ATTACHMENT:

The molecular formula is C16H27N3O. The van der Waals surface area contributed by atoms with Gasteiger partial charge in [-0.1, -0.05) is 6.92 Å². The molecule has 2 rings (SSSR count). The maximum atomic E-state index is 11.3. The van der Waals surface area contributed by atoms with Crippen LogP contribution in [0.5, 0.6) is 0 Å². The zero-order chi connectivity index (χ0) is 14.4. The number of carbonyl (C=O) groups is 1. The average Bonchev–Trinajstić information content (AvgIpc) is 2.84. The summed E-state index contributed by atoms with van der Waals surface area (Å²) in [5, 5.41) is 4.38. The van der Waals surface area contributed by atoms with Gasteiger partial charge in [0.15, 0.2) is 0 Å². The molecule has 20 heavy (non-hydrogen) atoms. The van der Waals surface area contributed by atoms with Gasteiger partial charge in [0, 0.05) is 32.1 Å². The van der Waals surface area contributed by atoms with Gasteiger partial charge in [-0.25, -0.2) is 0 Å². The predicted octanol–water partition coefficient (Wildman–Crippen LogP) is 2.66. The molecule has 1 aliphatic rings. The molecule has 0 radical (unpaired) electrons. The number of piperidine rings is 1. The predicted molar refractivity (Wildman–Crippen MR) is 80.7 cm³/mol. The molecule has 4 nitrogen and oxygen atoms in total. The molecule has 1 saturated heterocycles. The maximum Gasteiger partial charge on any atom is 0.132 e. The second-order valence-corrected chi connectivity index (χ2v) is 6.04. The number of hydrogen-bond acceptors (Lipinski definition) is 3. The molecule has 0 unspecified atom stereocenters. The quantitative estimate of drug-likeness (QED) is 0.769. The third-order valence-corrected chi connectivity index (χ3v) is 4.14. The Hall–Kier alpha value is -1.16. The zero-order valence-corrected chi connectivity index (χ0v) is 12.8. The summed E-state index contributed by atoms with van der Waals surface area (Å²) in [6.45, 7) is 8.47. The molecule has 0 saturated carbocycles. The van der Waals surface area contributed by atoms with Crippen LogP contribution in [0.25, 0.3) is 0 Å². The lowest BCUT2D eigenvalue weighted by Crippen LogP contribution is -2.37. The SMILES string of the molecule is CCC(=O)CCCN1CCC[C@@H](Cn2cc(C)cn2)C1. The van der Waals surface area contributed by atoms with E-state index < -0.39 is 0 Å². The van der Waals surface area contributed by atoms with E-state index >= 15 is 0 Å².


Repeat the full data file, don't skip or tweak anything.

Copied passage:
The molecular formula is C16H27N3O. The van der Waals surface area contributed by atoms with Gasteiger partial charge in [-0.1, -0.05) is 6.92 Å². The molecule has 2 rings (SSSR count). The maximum atomic E-state index is 11.3. The van der Waals surface area contributed by atoms with Crippen LogP contribution in [0.5, 0.6) is 0 Å². The zero-order chi connectivity index (χ0) is 14.4. The number of carbonyl (C=O) groups is 1. The average Bonchev–Trinajstić information content (AvgIpc) is 2.84. The summed E-state index contributed by atoms with van der Waals surface area (Å²) in [5, 5.41) is 4.38. The van der Waals surface area contributed by atoms with Gasteiger partial charge in [0.15, 0.2) is 0 Å². The molecule has 20 heavy (non-hydrogen) atoms. The van der Waals surface area contributed by atoms with Gasteiger partial charge in [0, 0.05) is 32.1 Å². The van der Waals surface area contributed by atoms with Gasteiger partial charge in [-0.25, -0.2) is 0 Å². The predicted octanol–water partition coefficient (Wildman–Crippen LogP) is 2.66. The molecule has 1 aliphatic rings. The molecule has 0 radical (unpaired) electrons. The number of piperidine rings is 1. The predicted molar refractivity (Wildman–Crippen MR) is 80.7 cm³/mol. The molecule has 4 nitrogen and oxygen atoms in total. The molecule has 1 saturated heterocycles. The maximum Gasteiger partial charge on any atom is 0.132 e. The second-order valence-corrected chi connectivity index (χ2v) is 6.04. The number of hydrogen-bond acceptors (Lipinski definition) is 3. The molecule has 0 unspecified atom stereocenters. The quantitative estimate of drug-likeness (QED) is 0.769. The third-order valence-corrected chi connectivity index (χ3v) is 4.14. The Hall–Kier alpha value is -1.16. The zero-order valence-corrected chi connectivity index (χ0v) is 12.8. The summed E-state index contributed by atoms with van der Waals surface area (Å²) in [6.45, 7) is 8.47. The molecule has 0 saturated carbocycles. The van der Waals surface area contributed by atoms with Crippen LogP contribution in [0.25, 0.3) is 0 Å². The lowest BCUT2D eigenvalue weighted by Crippen LogP contribution is -2.37. The SMILES string of the molecule is CCC(=O)CCCN1CCC[C@@H](Cn2cc(C)cn2)C1. The van der Waals surface area contributed by atoms with E-state index < -0.39 is 0 Å². The van der Waals surface area contributed by atoms with E-state index >= 15 is 0 Å².